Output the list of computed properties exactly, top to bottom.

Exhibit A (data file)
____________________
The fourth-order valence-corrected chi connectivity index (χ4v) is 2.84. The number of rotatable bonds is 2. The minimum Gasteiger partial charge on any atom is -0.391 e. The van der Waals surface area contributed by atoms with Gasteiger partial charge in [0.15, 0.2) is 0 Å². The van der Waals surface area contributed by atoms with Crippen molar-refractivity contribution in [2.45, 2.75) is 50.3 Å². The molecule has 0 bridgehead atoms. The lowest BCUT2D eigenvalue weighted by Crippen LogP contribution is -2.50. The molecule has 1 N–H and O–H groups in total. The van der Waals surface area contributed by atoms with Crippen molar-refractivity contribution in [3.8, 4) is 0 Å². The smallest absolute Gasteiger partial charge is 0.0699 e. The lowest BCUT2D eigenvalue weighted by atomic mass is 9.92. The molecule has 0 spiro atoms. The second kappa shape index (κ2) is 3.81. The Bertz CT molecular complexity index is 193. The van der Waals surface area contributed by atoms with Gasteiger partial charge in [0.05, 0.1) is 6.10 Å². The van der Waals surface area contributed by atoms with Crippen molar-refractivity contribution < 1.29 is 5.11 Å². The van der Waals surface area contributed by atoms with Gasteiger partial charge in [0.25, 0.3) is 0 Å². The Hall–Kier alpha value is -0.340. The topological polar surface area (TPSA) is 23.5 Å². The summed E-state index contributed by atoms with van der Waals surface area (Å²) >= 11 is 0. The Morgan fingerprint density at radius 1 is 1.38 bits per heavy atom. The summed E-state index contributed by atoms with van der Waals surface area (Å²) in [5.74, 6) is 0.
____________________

The fourth-order valence-corrected chi connectivity index (χ4v) is 2.84. The number of rotatable bonds is 2. The minimum Gasteiger partial charge on any atom is -0.391 e. The van der Waals surface area contributed by atoms with Gasteiger partial charge in [0.15, 0.2) is 0 Å². The van der Waals surface area contributed by atoms with Crippen molar-refractivity contribution in [2.45, 2.75) is 50.3 Å². The molecule has 0 bridgehead atoms. The lowest BCUT2D eigenvalue weighted by Crippen LogP contribution is -2.50. The molecule has 1 N–H and O–H groups in total. The van der Waals surface area contributed by atoms with Crippen molar-refractivity contribution in [3.8, 4) is 0 Å². The smallest absolute Gasteiger partial charge is 0.0699 e. The lowest BCUT2D eigenvalue weighted by atomic mass is 9.92. The molecule has 0 spiro atoms. The second kappa shape index (κ2) is 3.81. The Bertz CT molecular complexity index is 193. The van der Waals surface area contributed by atoms with Gasteiger partial charge in [0.05, 0.1) is 6.10 Å². The van der Waals surface area contributed by atoms with Crippen molar-refractivity contribution < 1.29 is 5.11 Å². The van der Waals surface area contributed by atoms with Gasteiger partial charge in [0.25, 0.3) is 0 Å². The Hall–Kier alpha value is -0.340. The topological polar surface area (TPSA) is 23.5 Å². The summed E-state index contributed by atoms with van der Waals surface area (Å²) >= 11 is 0. The Morgan fingerprint density at radius 1 is 1.38 bits per heavy atom. The summed E-state index contributed by atoms with van der Waals surface area (Å²) in [5.74, 6) is 0.